Current Rearch Projects - New Zealand Centre for Human-Animal Studies - University of Canterbury - New Zealand

Animals in Literature

Scholarship into the place of animals and human-animal relations in literature is one of the strongest focal points of research at NZCHAS.

Completed projects 


Sheep
Armstrong Sheep

Associate Professor Philip Armstrong (of the Department of English and the New Zealand Centre for Human-Animal Studies) has just published his latest book, a study of the natural and cultural history of sheep. The book is part of Reaktion Books' influential 'Animal' series.... [read more]

Listen to Philip's interview about the book with National Radio's Kim Hill here.

'A superb volume that more than meets the high bar set in the Reaktion Books Animal Series' -- Barbara J. King, TLS.

Download the full TLS review of Sheep here. 

 

Political Animals: Dogs in Modern Russian Culture

Political Animals: Representing Dogs in Russian Culture (Brill 2015), the latest book by Professor Henrietta Mondry (of the Departments of English and Russian, and the New Zealand Centre for Human-Animal Studies), has been reviewed at length and very positively in Slavic Review (75.1, Spring 2016, pp. 218-19), the foremost international journal in its field. The reviewer describes Political Animals as a “significant contribution to the growing field of animal studies”, and singles out for special praise the book’s “impressive range of scholarship”, its virtuoso investigation of a “diverse set of texts and contexts”, and its “particularly productive” exploration of Russian folk beliefs.

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A New Zealand Book of Beasts: Animals in our History, Culture and Everyday LifeNZ Book of Beasts

by Annie Potts, Philip Armstrong and Deidre Brown (Auckland University Press, 2-13). This book is the first comprehensive human-animal studies analysis of New Zealand's history, literature, visual arts, popular culture and everday life.

The book is divided into four sections. Part One, 'Animal Icons' offers a history and analysis of the meanings associated with four 'totem' NZ animals: moa, sheep, dolphin and whale, Part Two, 'Companion Animals', provides a detailed history of 'pet' relationships from pre-European times to the present. In the third part, 'Art Animals', examines engagement with animals in a wide range of visual arts, focussing in particular on indigenous Māori traditions and on contemporary artists. And the final section, 'Controversial Animals', explores New Zealanders' complex and sometimes contradictory attitudes to animals we think of as 'pests', and those we farm for food.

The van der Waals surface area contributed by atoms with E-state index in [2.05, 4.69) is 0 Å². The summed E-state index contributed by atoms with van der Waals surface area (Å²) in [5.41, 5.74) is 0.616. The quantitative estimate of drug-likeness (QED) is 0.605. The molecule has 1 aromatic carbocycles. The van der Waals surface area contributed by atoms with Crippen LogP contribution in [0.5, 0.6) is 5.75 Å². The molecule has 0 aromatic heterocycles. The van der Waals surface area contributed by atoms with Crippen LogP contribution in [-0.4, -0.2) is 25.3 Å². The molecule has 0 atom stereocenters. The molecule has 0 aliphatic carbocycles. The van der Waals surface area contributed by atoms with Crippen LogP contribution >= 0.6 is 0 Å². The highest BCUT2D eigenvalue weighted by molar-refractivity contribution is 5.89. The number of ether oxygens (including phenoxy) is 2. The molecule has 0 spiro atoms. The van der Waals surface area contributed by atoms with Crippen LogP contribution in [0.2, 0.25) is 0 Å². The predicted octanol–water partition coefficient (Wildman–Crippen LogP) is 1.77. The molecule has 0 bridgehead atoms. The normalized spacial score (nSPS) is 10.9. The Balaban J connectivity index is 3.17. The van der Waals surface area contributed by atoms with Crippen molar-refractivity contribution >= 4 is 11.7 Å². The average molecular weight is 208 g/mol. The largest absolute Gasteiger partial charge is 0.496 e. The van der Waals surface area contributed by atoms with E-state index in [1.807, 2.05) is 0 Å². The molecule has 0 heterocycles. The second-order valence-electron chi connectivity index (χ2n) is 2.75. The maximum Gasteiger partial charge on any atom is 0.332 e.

'A New Zealand Book of Beasts ... will prove a treasure to anyone interested in an in-depth look at animals in New Zealand that goes beyond the stereotypes.' – Jeffrey Moussaieff Masson, New Zealand Listener.

What Animals Mean

January 2008 saw the publication by Routledge of What Animals Mean in the Fiction of Modernity, by NZCHAS Co-Director Philip Armstrong.

What Animals Mean begins by examining the function of animals and animal representations in four classic novels: Robinson CrusoeGulliver’s TravelsFrankenstein and Moby Dick. The later chapters then explore how these stories have been re-worked, in ways that reflect shifting social and environmental forces, by later novelists including H G Wells, D H Lawrence, Ernest Hemingway, Franz Kafka, Brigid Brophy, Bernard Malamud, Will Self, Margaret Atwood, Yann Martel and J M Coetzee.


Read the transcript of an interview with Philip Armstrong about this book on Australia's ABC National Radio.

Order What Animals Mean by Philip Armstrong

Knowing Animals

The launch of NZCHAS coincided with the publication of a collection of essays in Human-Animal Studies called Knowing Animals edited by NZCHAS Co-Director, Philip Armstrong, and Laurence Simmons from the University of Auckland. The volume includes essays on animals in philosophy, literature, painting, environmental discourse, science, the circus, TV, cinema and popular culture. Contributors include Brian Boyd, Ian Wedde, Allan Smith, Helen Tiffin, Barbara Creed, Rick de Vos, Catharina Landstrom, Alphonso Lingis, as well as three NZCHAS members - Philip ArmstrongAnnie Potts , and Tanja Schwalm

For information contact: philip.armstrong@canterbury.ac.nz

 

Completed postgraduate projects 

Sally Borrell"Atwood's Animals: Triangular Identification in The Edible Woman, Surfacing and The Blind Assassin", MA thesis, University of Canterbury, 2005.

Kirsty Dunn, "Inherit the World, Devour the Earth: Representations of Western Meat Production and Consumption in Contemporary Fiction", MA thesis, University of Canterbury, 2015.

Annie Finnie, "Framing the Beast: Human-Animal Narratives in Selected Works by Janet Frame", MA thesis, University of Canterbury, 2010.

Sarah Fisk, "When Words Take Lives: The Role of Language in the Dehumanization and Devastation of Jews in the Holocaust", MA thesis, University of Canterbury, 2009.

Donelle Gadenne, "A Canine-Centric Critique of Selected Dog Narratives", MA thesis, University of Canterbury, 2015.

Hadassa Prattley, "Defamiliarising the Zoo: Representations of Animal Captivity in Five Contemporary Novels", MA thesis, University of Canterbury, 2013.

Tanja Schwalm"Animal Writing: Magical Realism and the Posthuman Other", PhD thesis, University of Canterbury, 2009.

Peter Ward, "Animals in the Fiction of John Irving and Haruki Murakami", MA thesis, University of Canterbury, 2012.

Mandala White, "From the Sublime to the Rebellious: Representations of Nature in the Urban Novels of a Contemporary New Zealand Author”, MA thesis, University of Canterbury, 2007.